Disney unveils Chinese park
First Disney theme-park in China unveiled as chief pushes opening back to spring.
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Disney has unveiled the first images of its $5.5bn piratical theme park in Shanghai as Robert Iger, the corporation’s chief executive, revealed that the resort would open its gates in spring next year.
He had previously said the park would open this year. The Reuters news agency quoted a source close to the park as saying the decision to delay had been the result of consumer studies and concerns about opening in winter.
The images were released on a blog by Thomas Smith, Disney Parks’ social media director yesterday.
“As you know, Shanghai Disney Resort is one of the most ambitious projects we’ve ever undertaken,” he said, “and I know that all of you are as excited as I am to see what’s planned for our first-ever theme park resort in mainland China.”
Among the images revealed were the artist’s impression of the Pirates of the Caribbean set, to be entitled Battle for the Sunken Treasure.
The Battle of the Sunken Treasure: one of the main attractions in the Pirates area of the park (Disney Corporation)
Disney also announced that the 420-room Shanghai Disneyland Hotel had reached the topping out stage, a year after construction began. It has been designed in an art nouveau style “with a touch of Disney magic and imagination”, according to Disney officials.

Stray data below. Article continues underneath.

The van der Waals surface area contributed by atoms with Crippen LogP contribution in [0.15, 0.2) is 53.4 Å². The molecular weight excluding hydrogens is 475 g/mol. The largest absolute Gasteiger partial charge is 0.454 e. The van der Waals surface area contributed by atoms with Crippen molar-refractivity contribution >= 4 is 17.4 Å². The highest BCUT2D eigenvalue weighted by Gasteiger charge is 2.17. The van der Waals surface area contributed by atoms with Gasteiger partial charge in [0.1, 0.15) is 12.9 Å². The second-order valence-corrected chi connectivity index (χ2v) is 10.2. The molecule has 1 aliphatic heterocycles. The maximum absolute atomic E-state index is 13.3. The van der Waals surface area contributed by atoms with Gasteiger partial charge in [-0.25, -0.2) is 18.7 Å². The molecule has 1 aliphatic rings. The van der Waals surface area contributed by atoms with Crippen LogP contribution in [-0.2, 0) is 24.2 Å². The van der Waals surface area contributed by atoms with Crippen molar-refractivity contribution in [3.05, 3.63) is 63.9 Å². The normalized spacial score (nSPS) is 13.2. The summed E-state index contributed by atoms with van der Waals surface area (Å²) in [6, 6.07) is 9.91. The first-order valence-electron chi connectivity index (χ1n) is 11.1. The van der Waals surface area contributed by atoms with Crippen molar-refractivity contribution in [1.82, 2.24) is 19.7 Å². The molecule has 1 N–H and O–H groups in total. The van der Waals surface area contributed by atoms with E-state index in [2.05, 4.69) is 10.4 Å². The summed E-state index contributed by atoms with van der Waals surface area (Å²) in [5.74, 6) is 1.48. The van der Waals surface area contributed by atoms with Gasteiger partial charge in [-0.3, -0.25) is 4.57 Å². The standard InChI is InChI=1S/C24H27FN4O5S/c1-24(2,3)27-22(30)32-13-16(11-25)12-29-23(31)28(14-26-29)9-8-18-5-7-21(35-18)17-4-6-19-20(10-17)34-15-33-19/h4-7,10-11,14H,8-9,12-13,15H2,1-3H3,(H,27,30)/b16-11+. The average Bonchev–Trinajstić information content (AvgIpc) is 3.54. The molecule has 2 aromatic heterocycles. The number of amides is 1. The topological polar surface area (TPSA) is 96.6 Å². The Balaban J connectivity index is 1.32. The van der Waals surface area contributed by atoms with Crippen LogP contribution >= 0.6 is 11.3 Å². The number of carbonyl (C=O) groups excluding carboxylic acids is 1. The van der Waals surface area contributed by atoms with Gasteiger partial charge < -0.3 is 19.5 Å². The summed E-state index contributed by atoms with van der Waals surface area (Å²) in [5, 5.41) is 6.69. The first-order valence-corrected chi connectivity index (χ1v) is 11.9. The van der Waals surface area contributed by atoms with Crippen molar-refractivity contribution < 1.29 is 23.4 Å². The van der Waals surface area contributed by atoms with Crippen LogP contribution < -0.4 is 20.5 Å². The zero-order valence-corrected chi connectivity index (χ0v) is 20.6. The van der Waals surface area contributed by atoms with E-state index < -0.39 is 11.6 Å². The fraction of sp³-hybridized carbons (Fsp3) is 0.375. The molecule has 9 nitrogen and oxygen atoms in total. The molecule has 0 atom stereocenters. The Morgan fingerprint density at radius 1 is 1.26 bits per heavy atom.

The Shanghai Disneyland art nouveau hotel, which topped out this week (Disney Corporation)
The first topping out at the park occurred in December 2013, in a building in Disneytown. The Toy Story Hotel was made weathertight in January 2014 and the resort’s iconic mountain was topped out in December.
Iger made his announcement during a presentation to US financial analysts earlier this week. He said: “I was in China the week before last and saw amazing progress. We just topped off our signature Shanghai Disneyland Hotel, and we’re nearing completion on iconic features throughout the park, including the largest castle we’ve ever built, and we’re getting ready to start casting the hundreds of performers we’ll need to entertain our guests. It’s thrilling to see Shanghai Disney Resort rapidly coming to life. The artistry, complexity, the magnitude, and the detail — it’s all quite astonishing.”
Read the rest of the article at GCR